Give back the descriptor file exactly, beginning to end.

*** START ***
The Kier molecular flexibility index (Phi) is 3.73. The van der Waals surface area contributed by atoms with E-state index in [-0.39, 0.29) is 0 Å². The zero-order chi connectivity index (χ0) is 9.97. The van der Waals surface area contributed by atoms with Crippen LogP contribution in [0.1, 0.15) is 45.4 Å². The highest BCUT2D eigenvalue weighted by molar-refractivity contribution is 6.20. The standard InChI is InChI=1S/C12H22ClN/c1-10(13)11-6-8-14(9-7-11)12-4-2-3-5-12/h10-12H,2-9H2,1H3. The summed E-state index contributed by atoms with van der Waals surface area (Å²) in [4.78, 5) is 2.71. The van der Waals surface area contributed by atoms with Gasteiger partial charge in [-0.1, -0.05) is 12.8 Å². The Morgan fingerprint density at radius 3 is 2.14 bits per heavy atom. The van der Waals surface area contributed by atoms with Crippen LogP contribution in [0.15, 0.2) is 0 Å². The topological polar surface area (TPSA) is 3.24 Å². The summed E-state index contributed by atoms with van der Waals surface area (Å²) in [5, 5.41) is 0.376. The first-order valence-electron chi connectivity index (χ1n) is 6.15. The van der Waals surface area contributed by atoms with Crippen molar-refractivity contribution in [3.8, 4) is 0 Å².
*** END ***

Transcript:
The Kier molecular flexibility index (Phi) is 3.73. The van der Waals surface area contributed by atoms with E-state index in [-0.39, 0.29) is 0 Å². The zero-order chi connectivity index (χ0) is 9.97. The van der Waals surface area contributed by atoms with Crippen LogP contribution in [0.1, 0.15) is 45.4 Å². The highest BCUT2D eigenvalue weighted by molar-refractivity contribution is 6.20. The standard InChI is InChI=1S/C12H22ClN/c1-10(13)11-6-8-14(9-7-11)12-4-2-3-5-12/h10-12H,2-9H2,1H3. The summed E-state index contributed by atoms with van der Waals surface area (Å²) in [4.78, 5) is 2.71. The van der Waals surface area contributed by atoms with Gasteiger partial charge in [-0.1, -0.05) is 12.8 Å². The Morgan fingerprint density at radius 3 is 2.14 bits per heavy atom. The van der Waals surface area contributed by atoms with Crippen LogP contribution in [0.15, 0.2) is 0 Å². The topological polar surface area (TPSA) is 3.24 Å². The summed E-state index contributed by atoms with van der Waals surface area (Å²) in [5, 5.41) is 0.376. The first-order valence-electron chi connectivity index (χ1n) is 6.15. The van der Waals surface area contributed by atoms with Crippen molar-refractivity contribution in [3.8, 4) is 0 Å².